For most of human history, the average person spent much of their day trying to produce enough food to survive. Even in the mid-1800s 90 percent of Americans were farmers.
But that was soon to change, and by the 1870 census farmers dropped to a minority at 47.7 percent of all employed persons.
In that same year the average person spent 62 percent of their waking hours— 70 hours a week—working. But over the next 150 years the number of working hours dropped considerably. Because of productivity gains and innovation, the average person in Western countries now works fewer than 40 hours a week.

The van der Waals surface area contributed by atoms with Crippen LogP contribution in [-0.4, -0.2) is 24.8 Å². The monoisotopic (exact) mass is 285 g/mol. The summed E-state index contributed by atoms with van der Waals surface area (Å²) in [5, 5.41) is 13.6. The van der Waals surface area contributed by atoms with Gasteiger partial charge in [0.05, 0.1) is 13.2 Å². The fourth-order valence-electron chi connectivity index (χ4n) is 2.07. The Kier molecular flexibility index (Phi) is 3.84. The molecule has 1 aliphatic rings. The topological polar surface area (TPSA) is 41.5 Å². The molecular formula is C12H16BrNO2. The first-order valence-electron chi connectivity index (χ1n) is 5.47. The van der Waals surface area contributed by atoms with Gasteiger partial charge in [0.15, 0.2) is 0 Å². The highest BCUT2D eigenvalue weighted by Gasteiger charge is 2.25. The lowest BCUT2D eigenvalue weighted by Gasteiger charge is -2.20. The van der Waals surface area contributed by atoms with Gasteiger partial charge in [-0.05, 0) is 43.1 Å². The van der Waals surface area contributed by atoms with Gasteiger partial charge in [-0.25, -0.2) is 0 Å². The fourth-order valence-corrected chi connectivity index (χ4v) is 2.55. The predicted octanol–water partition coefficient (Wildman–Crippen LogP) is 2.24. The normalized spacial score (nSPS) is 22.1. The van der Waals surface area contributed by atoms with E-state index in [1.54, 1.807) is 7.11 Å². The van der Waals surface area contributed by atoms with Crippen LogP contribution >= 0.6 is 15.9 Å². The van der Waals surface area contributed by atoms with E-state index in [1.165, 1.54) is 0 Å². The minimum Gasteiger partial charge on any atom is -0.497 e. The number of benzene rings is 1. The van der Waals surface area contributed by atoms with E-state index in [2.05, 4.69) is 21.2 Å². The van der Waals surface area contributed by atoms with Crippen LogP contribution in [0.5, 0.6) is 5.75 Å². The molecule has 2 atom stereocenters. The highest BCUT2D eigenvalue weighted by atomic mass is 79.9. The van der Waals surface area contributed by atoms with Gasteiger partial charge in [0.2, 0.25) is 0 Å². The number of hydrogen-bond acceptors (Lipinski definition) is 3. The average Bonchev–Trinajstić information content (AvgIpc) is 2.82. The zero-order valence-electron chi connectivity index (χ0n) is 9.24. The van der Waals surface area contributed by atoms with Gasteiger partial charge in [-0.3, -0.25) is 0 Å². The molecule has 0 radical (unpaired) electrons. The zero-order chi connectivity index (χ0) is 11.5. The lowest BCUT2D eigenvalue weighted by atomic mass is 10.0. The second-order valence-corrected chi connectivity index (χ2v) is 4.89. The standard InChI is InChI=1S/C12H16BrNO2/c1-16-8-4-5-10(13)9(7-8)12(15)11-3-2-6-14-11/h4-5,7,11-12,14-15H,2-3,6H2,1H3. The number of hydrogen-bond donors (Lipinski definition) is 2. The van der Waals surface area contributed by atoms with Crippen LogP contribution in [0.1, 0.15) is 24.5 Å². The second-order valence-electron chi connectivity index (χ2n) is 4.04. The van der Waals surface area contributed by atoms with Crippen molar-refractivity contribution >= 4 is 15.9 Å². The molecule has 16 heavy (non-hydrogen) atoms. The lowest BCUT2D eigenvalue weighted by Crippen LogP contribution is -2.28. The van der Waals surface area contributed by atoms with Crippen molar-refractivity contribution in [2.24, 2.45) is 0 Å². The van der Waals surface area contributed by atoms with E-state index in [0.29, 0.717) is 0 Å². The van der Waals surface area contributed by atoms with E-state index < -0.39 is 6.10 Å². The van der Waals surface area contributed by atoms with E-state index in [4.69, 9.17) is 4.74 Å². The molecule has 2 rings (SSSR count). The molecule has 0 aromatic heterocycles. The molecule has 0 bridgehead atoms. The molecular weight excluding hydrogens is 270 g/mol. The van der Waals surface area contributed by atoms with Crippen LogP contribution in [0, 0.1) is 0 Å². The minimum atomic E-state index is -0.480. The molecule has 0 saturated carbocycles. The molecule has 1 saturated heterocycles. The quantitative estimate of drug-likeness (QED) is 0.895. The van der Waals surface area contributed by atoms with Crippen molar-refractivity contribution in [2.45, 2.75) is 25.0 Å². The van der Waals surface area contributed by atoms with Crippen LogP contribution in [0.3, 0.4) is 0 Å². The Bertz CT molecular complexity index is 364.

That means we now have an extra 1,800 minutes more free time every week than did our nineteenth century ancestors. So how are we spending those non-working hours?